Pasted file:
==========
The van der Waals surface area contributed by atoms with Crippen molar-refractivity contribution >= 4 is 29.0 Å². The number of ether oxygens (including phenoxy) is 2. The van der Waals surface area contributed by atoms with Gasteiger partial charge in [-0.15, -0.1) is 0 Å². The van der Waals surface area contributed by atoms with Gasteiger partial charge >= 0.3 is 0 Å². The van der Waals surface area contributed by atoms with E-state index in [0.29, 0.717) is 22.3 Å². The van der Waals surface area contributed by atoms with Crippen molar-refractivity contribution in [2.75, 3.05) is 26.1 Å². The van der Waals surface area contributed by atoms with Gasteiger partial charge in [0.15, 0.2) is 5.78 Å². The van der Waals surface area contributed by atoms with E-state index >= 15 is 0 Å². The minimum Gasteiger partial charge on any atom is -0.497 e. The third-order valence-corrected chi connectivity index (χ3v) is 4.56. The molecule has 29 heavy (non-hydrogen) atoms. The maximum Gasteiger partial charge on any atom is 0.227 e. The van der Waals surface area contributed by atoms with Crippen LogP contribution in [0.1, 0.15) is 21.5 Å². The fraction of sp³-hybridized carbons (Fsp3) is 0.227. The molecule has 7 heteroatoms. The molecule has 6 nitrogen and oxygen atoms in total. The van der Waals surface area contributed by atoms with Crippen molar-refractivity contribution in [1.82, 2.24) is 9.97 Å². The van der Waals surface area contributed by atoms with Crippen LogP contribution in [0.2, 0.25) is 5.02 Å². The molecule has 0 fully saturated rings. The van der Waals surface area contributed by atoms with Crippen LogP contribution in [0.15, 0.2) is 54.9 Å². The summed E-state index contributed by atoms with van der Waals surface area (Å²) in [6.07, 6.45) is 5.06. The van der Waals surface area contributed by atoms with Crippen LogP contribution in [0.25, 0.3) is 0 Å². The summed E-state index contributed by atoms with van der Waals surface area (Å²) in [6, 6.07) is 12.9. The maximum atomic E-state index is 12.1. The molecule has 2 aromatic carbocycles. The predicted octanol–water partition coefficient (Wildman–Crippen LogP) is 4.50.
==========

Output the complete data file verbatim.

The van der Waals surface area contributed by atoms with Crippen molar-refractivity contribution >= 4 is 29.0 Å². The number of ether oxygens (including phenoxy) is 2. The van der Waals surface area contributed by atoms with Gasteiger partial charge in [-0.15, -0.1) is 0 Å². The van der Waals surface area contributed by atoms with Gasteiger partial charge >= 0.3 is 0 Å². The van der Waals surface area contributed by atoms with E-state index in [0.29, 0.717) is 22.3 Å². The van der Waals surface area contributed by atoms with Crippen molar-refractivity contribution in [2.75, 3.05) is 26.1 Å². The van der Waals surface area contributed by atoms with Gasteiger partial charge in [0.15, 0.2) is 5.78 Å². The van der Waals surface area contributed by atoms with E-state index >= 15 is 0 Å². The minimum Gasteiger partial charge on any atom is -0.497 e. The third-order valence-corrected chi connectivity index (χ3v) is 4.56. The molecule has 29 heavy (non-hydrogen) atoms. The maximum Gasteiger partial charge on any atom is 0.227 e. The van der Waals surface area contributed by atoms with Crippen LogP contribution in [0.1, 0.15) is 21.5 Å². The fraction of sp³-hybridized carbons (Fsp3) is 0.227. The molecule has 7 heteroatoms. The molecule has 6 nitrogen and oxygen atoms in total. The van der Waals surface area contributed by atoms with Crippen molar-refractivity contribution in [1.82, 2.24) is 9.97 Å². The van der Waals surface area contributed by atoms with Crippen LogP contribution in [0.2, 0.25) is 5.02 Å². The molecule has 0 fully saturated rings. The van der Waals surface area contributed by atoms with Crippen LogP contribution in [0.15, 0.2) is 54.9 Å². The summed E-state index contributed by atoms with van der Waals surface area (Å²) in [6.07, 6.45) is 5.06. The van der Waals surface area contributed by atoms with Crippen LogP contribution in [0.25, 0.3) is 0 Å². The summed E-state index contributed by atoms with van der Waals surface area (Å²) in [6, 6.07) is 12.9. The maximum atomic E-state index is 12.1. The molecule has 2 aromatic carbocycles. The predicted octanol–water partition coefficient (Wildman–Crippen LogP) is 4.50.